task is to help the client focus their attention on how current behavior differs from ideal or desired behavior. Discrepancy is initially highlighted when the therapist raises the clients’ awareness of the negative
personal, familial, or community consequences of a problem behavior and helping them confront the substance use that contributed
to the consequences.
should separate the behavior from the person and help the client explore how important personal goals (e.g., good health,
marital happiness, financial success) are being undermined by current substance use patterns.
This requires the therapist to listen to the client carefully about values and connections to the community, family,
and church. If the client should show concern about the effects of personal behavior,
the therapist should highlight this concern to heighten the client’s perception and acknowledgement of discrepancy.
client begins to understand how the consequences or potential consequences of current behavior conflict with significant personal
values, amplify and focus on this discordance until the client can articulate consistent concern and commitment to change.
tactic for helping a client perspective discrepancy is sometimes called the “Columbo approach” (Kanfer and Schefft,
1988). This is particularly useful with a client who prefers to be in control. The clinician would essentially express understanding and continuously seek clarification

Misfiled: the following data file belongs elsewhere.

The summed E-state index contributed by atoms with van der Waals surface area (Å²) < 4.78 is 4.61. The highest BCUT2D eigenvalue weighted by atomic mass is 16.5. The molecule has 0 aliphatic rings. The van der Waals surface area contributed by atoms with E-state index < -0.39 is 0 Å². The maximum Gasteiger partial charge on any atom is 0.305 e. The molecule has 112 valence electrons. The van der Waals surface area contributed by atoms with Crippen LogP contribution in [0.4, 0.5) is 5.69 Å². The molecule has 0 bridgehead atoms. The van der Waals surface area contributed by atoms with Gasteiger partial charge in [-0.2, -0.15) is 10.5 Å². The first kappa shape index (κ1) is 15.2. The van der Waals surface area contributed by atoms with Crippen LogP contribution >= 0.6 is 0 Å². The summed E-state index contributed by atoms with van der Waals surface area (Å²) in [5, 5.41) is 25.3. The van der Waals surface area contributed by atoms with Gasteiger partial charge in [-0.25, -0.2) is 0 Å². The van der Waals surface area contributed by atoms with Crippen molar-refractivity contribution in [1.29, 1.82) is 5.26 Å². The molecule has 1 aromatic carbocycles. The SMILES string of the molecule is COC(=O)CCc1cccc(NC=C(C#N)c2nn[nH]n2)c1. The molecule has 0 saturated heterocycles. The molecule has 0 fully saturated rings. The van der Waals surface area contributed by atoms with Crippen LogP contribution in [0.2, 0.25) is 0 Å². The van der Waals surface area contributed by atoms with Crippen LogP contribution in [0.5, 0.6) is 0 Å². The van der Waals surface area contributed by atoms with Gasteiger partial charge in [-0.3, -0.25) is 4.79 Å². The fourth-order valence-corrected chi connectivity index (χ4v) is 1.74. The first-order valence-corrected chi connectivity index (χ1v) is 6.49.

of the client’s problems but appear unable to perceive any solution. A
stance of uncertainty or confusion can motivate the client to take control of the situation by offering a solution to the
Examples of this include:
“Hmm. Help me figure this out. You’ve
told me that keeping custody of your daughter and being a good parent are the most important things to you now. How does your heroin use fit in with that?”
sometimes when you drink during the week, you can’t get out of bed to get to work.
Last month, you missed 5 days. But you enjoy your work, and doing well
in your job is very important to you.”
cases, the clinician expresses confusion, which allows the client to take over and explain how these conflicting desires fit
together. This reinforces the notion that the clients are the experts on their
won behavior and values. They are the only ones who can resolve the discrepancy. If the clinician attempts to do this instead of the client, the clinician risks making
the wrong interpretation, rushing to his or her own conclusions rather than listening to the client’s perspective, and
most importantly, making the client a passive rather than an active participant in the process.
• Tools, instead of talking, may
be used to reveal discrepancy. An example is showing a video and then the therapist
discussing it with the client, but allowing the client to make the connection to his own situation. Juxtaposing different media messages or images that are meaningful to a client can also be effective.
• Substance use might also conflict
with the client’s personal identity and values, the values of the larger community, with spiritual or religious beliefs,
or use of the client’s family members. Clinicians can help their clients
perceive discrepancy on different levels, from physical to spiritual, and from different domains, from attitudinal to behavioral,
thus it is important for clinicians to understand what the individuals values are as well as the values of the larger community.
• The client’s cultural background
can affect perceptions of discrepancy. Different cultures may view this and have
different beliefs on this than others.